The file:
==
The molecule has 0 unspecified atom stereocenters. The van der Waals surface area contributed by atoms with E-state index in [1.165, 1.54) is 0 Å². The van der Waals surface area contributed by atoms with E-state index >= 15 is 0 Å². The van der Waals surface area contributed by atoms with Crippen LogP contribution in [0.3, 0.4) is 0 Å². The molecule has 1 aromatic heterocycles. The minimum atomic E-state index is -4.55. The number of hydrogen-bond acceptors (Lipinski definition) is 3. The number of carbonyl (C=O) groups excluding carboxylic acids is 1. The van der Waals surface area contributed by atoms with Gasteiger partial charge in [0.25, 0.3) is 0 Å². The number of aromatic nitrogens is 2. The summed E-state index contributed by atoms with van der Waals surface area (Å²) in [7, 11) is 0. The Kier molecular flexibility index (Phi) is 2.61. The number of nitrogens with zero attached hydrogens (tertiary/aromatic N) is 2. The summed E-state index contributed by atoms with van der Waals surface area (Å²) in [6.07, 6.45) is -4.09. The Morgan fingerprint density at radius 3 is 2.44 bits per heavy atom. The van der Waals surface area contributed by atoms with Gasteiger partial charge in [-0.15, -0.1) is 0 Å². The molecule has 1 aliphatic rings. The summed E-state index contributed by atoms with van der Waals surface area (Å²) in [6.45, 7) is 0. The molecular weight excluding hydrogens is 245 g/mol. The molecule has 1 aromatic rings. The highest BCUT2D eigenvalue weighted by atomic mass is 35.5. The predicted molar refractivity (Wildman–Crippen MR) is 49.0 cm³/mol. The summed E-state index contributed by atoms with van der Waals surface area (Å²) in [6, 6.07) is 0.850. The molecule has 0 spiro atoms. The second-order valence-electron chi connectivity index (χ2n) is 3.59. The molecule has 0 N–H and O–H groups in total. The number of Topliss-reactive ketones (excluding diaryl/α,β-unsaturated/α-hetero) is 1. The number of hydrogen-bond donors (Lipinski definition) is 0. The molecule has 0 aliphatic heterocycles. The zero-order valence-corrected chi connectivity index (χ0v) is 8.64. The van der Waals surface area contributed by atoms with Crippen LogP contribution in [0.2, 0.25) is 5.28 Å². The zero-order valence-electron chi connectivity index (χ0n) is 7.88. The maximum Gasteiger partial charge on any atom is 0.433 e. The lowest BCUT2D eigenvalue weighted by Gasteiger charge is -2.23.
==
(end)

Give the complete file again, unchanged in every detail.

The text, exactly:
The molecule has 0 unspecified atom stereocenters. The van der Waals surface area contributed by atoms with E-state index in [1.165, 1.54) is 0 Å². The van der Waals surface area contributed by atoms with E-state index >= 15 is 0 Å². The van der Waals surface area contributed by atoms with Crippen LogP contribution in [0.3, 0.4) is 0 Å². The molecule has 1 aromatic heterocycles. The minimum atomic E-state index is -4.55. The number of hydrogen-bond acceptors (Lipinski definition) is 3. The number of carbonyl (C=O) groups excluding carboxylic acids is 1. The van der Waals surface area contributed by atoms with Gasteiger partial charge in [0.25, 0.3) is 0 Å². The number of aromatic nitrogens is 2. The summed E-state index contributed by atoms with van der Waals surface area (Å²) in [7, 11) is 0. The Kier molecular flexibility index (Phi) is 2.61. The number of nitrogens with zero attached hydrogens (tertiary/aromatic N) is 2. The summed E-state index contributed by atoms with van der Waals surface area (Å²) in [6.07, 6.45) is -4.09. The Morgan fingerprint density at radius 3 is 2.44 bits per heavy atom. The van der Waals surface area contributed by atoms with Gasteiger partial charge in [-0.15, -0.1) is 0 Å². The molecule has 1 aliphatic rings. The summed E-state index contributed by atoms with van der Waals surface area (Å²) in [6.45, 7) is 0. The molecular weight excluding hydrogens is 245 g/mol. The molecule has 1 aromatic rings. The highest BCUT2D eigenvalue weighted by atomic mass is 35.5. The predicted molar refractivity (Wildman–Crippen MR) is 49.0 cm³/mol. The summed E-state index contributed by atoms with van der Waals surface area (Å²) in [6, 6.07) is 0.850. The molecule has 0 spiro atoms. The second-order valence-electron chi connectivity index (χ2n) is 3.59. The molecule has 0 N–H and O–H groups in total. The number of Topliss-reactive ketones (excluding diaryl/α,β-unsaturated/α-hetero) is 1. The number of hydrogen-bond donors (Lipinski definition) is 0. The molecule has 0 aliphatic heterocycles. The zero-order valence-corrected chi connectivity index (χ0v) is 8.64. The van der Waals surface area contributed by atoms with Crippen LogP contribution in [0.2, 0.25) is 5.28 Å². The zero-order valence-electron chi connectivity index (χ0n) is 7.88. The maximum Gasteiger partial charge on any atom is 0.433 e. The lowest BCUT2D eigenvalue weighted by Gasteiger charge is -2.23.